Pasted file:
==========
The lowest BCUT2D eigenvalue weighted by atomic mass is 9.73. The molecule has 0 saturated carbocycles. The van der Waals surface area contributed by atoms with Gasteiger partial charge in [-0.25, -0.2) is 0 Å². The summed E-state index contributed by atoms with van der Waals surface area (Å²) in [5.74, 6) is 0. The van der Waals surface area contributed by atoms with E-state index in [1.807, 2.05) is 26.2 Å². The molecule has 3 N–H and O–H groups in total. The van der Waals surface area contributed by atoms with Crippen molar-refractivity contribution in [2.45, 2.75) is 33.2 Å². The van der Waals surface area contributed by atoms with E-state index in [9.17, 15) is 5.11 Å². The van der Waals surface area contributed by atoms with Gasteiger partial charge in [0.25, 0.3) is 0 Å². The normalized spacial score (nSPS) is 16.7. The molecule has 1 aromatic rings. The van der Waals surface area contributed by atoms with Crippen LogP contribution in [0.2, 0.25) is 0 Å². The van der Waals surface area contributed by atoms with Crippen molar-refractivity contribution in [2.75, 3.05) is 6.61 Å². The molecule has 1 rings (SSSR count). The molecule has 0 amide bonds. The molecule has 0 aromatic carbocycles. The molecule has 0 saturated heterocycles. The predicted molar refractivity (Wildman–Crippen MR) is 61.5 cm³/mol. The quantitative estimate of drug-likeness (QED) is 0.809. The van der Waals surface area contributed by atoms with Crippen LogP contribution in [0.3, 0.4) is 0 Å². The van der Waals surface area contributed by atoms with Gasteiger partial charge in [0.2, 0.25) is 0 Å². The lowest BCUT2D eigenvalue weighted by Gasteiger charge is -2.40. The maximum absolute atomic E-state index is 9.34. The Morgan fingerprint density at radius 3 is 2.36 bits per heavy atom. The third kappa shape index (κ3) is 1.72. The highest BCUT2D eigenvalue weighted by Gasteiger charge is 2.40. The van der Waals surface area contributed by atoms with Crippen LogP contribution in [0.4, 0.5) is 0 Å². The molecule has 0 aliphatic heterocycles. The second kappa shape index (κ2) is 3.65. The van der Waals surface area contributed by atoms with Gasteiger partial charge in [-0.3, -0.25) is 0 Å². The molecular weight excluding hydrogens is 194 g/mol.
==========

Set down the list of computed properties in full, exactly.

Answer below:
The lowest BCUT2D eigenvalue weighted by atomic mass is 9.73. The molecule has 0 saturated carbocycles. The van der Waals surface area contributed by atoms with Gasteiger partial charge in [-0.25, -0.2) is 0 Å². The summed E-state index contributed by atoms with van der Waals surface area (Å²) in [5.74, 6) is 0. The van der Waals surface area contributed by atoms with E-state index in [1.807, 2.05) is 26.2 Å². The molecule has 3 N–H and O–H groups in total. The van der Waals surface area contributed by atoms with Crippen molar-refractivity contribution in [2.45, 2.75) is 33.2 Å². The van der Waals surface area contributed by atoms with E-state index in [9.17, 15) is 5.11 Å². The van der Waals surface area contributed by atoms with Gasteiger partial charge in [0.25, 0.3) is 0 Å². The normalized spacial score (nSPS) is 16.7. The molecule has 1 aromatic rings. The van der Waals surface area contributed by atoms with Crippen LogP contribution in [0.2, 0.25) is 0 Å². The van der Waals surface area contributed by atoms with Crippen molar-refractivity contribution in [2.75, 3.05) is 6.61 Å². The molecule has 1 rings (SSSR count). The molecule has 0 amide bonds. The molecule has 0 aromatic carbocycles. The molecule has 0 saturated heterocycles. The predicted molar refractivity (Wildman–Crippen MR) is 61.5 cm³/mol. The quantitative estimate of drug-likeness (QED) is 0.809. The van der Waals surface area contributed by atoms with Crippen LogP contribution in [0.3, 0.4) is 0 Å². The van der Waals surface area contributed by atoms with Gasteiger partial charge in [0.2, 0.25) is 0 Å². The lowest BCUT2D eigenvalue weighted by Gasteiger charge is -2.40. The maximum absolute atomic E-state index is 9.34. The Morgan fingerprint density at radius 3 is 2.36 bits per heavy atom. The third kappa shape index (κ3) is 1.72. The highest BCUT2D eigenvalue weighted by Gasteiger charge is 2.40. The van der Waals surface area contributed by atoms with Crippen LogP contribution in [0.4, 0.5) is 0 Å². The molecule has 0 aliphatic heterocycles. The second kappa shape index (κ2) is 3.65. The van der Waals surface area contributed by atoms with Gasteiger partial charge in [-0.3, -0.25) is 0 Å². The molecular weight excluding hydrogens is 194 g/mol.